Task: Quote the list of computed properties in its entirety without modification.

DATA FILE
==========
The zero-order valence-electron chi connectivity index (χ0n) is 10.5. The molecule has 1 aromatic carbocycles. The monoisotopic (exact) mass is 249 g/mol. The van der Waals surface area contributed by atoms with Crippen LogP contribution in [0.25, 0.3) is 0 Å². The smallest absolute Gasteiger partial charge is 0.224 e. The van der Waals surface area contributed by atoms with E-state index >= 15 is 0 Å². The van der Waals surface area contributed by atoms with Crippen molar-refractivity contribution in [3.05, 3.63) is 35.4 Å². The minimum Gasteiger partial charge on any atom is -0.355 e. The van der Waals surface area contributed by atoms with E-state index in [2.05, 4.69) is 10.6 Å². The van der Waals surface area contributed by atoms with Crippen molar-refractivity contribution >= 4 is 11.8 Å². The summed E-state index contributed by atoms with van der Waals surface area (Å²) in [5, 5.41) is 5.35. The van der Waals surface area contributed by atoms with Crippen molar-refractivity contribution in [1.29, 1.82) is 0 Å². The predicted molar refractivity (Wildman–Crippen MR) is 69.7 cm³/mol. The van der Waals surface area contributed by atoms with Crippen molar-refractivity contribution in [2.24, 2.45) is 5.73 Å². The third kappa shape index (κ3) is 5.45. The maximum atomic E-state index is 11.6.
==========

The zero-order valence-electron chi connectivity index (χ0n) is 10.5. The molecule has 1 aromatic carbocycles. The monoisotopic (exact) mass is 249 g/mol. The van der Waals surface area contributed by atoms with Crippen LogP contribution in [0.25, 0.3) is 0 Å². The smallest absolute Gasteiger partial charge is 0.224 e. The van der Waals surface area contributed by atoms with E-state index >= 15 is 0 Å². The van der Waals surface area contributed by atoms with Crippen molar-refractivity contribution in [3.05, 3.63) is 35.4 Å². The minimum Gasteiger partial charge on any atom is -0.355 e. The van der Waals surface area contributed by atoms with E-state index in [2.05, 4.69) is 10.6 Å². The van der Waals surface area contributed by atoms with Crippen molar-refractivity contribution >= 4 is 11.8 Å². The summed E-state index contributed by atoms with van der Waals surface area (Å²) in [5, 5.41) is 5.35. The van der Waals surface area contributed by atoms with Crippen molar-refractivity contribution in [1.29, 1.82) is 0 Å². The predicted molar refractivity (Wildman–Crippen MR) is 69.7 cm³/mol. The van der Waals surface area contributed by atoms with Crippen molar-refractivity contribution in [2.24, 2.45) is 5.73 Å². The third kappa shape index (κ3) is 5.45. The maximum atomic E-state index is 11.6.